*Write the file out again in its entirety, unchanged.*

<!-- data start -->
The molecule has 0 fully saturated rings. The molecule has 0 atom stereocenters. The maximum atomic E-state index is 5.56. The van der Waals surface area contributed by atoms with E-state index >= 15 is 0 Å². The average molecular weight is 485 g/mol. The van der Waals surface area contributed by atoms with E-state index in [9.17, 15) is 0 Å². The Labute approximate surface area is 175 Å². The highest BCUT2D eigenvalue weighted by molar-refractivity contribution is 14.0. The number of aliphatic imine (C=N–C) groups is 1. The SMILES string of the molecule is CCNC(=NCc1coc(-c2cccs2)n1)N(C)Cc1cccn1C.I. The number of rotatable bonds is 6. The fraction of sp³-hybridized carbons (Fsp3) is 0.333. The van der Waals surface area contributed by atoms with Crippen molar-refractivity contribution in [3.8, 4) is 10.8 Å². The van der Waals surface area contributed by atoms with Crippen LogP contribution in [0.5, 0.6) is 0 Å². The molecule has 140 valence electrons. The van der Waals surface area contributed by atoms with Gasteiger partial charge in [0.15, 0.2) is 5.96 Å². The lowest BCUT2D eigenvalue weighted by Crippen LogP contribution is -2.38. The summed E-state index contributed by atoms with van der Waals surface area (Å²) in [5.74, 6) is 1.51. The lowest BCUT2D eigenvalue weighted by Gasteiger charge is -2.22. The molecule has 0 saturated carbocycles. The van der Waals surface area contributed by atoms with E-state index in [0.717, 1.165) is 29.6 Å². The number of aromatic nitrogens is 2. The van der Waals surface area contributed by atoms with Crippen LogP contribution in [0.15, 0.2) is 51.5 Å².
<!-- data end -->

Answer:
The molecule has 0 fully saturated rings. The molecule has 0 atom stereocenters. The maximum atomic E-state index is 5.56. The van der Waals surface area contributed by atoms with E-state index >= 15 is 0 Å². The average molecular weight is 485 g/mol. The van der Waals surface area contributed by atoms with E-state index in [9.17, 15) is 0 Å². The Labute approximate surface area is 175 Å². The highest BCUT2D eigenvalue weighted by molar-refractivity contribution is 14.0. The number of aliphatic imine (C=N–C) groups is 1. The SMILES string of the molecule is CCNC(=NCc1coc(-c2cccs2)n1)N(C)Cc1cccn1C.I. The number of rotatable bonds is 6. The fraction of sp³-hybridized carbons (Fsp3) is 0.333. The van der Waals surface area contributed by atoms with Crippen molar-refractivity contribution in [3.8, 4) is 10.8 Å². The van der Waals surface area contributed by atoms with Crippen LogP contribution in [0.5, 0.6) is 0 Å². The molecule has 140 valence electrons. The van der Waals surface area contributed by atoms with Gasteiger partial charge in [0.15, 0.2) is 5.96 Å². The lowest BCUT2D eigenvalue weighted by Crippen LogP contribution is -2.38. The summed E-state index contributed by atoms with van der Waals surface area (Å²) in [5.74, 6) is 1.51. The lowest BCUT2D eigenvalue weighted by Gasteiger charge is -2.22. The molecule has 0 saturated carbocycles. The van der Waals surface area contributed by atoms with E-state index in [0.717, 1.165) is 29.6 Å². The number of aromatic nitrogens is 2. The van der Waals surface area contributed by atoms with Crippen LogP contribution in [0.15, 0.2) is 51.5 Å².